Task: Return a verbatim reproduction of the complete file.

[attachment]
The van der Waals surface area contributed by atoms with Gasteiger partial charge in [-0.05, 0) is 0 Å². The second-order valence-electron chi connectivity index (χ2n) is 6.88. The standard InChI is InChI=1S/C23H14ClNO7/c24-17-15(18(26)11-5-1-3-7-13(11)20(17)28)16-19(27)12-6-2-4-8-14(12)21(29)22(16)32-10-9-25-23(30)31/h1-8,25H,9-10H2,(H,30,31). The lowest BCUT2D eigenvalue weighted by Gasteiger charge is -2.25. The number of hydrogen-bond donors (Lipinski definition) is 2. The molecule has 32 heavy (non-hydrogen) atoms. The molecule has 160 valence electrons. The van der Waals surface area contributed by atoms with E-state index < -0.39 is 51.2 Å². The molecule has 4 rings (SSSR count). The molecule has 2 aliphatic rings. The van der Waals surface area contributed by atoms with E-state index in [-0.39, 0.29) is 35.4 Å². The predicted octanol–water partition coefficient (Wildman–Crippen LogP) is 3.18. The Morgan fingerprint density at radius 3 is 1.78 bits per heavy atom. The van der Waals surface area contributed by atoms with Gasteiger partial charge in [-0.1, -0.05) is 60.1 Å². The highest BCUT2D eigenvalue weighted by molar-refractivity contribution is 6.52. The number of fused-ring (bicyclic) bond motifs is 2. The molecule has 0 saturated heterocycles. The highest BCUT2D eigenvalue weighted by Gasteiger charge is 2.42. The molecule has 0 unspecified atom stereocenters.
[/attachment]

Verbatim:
The van der Waals surface area contributed by atoms with Gasteiger partial charge in [-0.05, 0) is 0 Å². The second-order valence-electron chi connectivity index (χ2n) is 6.88. The standard InChI is InChI=1S/C23H14ClNO7/c24-17-15(18(26)11-5-1-3-7-13(11)20(17)28)16-19(27)12-6-2-4-8-14(12)21(29)22(16)32-10-9-25-23(30)31/h1-8,25H,9-10H2,(H,30,31). The lowest BCUT2D eigenvalue weighted by Gasteiger charge is -2.25. The number of hydrogen-bond donors (Lipinski definition) is 2. The molecule has 32 heavy (non-hydrogen) atoms. The molecule has 160 valence electrons. The van der Waals surface area contributed by atoms with E-state index < -0.39 is 51.2 Å². The molecule has 4 rings (SSSR count). The molecule has 2 aliphatic rings. The van der Waals surface area contributed by atoms with E-state index in [-0.39, 0.29) is 35.4 Å². The predicted octanol–water partition coefficient (Wildman–Crippen LogP) is 3.18. The Morgan fingerprint density at radius 3 is 1.78 bits per heavy atom. The van der Waals surface area contributed by atoms with Gasteiger partial charge in [-0.1, -0.05) is 60.1 Å². The highest BCUT2D eigenvalue weighted by molar-refractivity contribution is 6.52. The number of fused-ring (bicyclic) bond motifs is 2. The molecule has 0 saturated heterocycles. The highest BCUT2D eigenvalue weighted by Gasteiger charge is 2.42. The molecule has 0 unspecified atom stereocenters.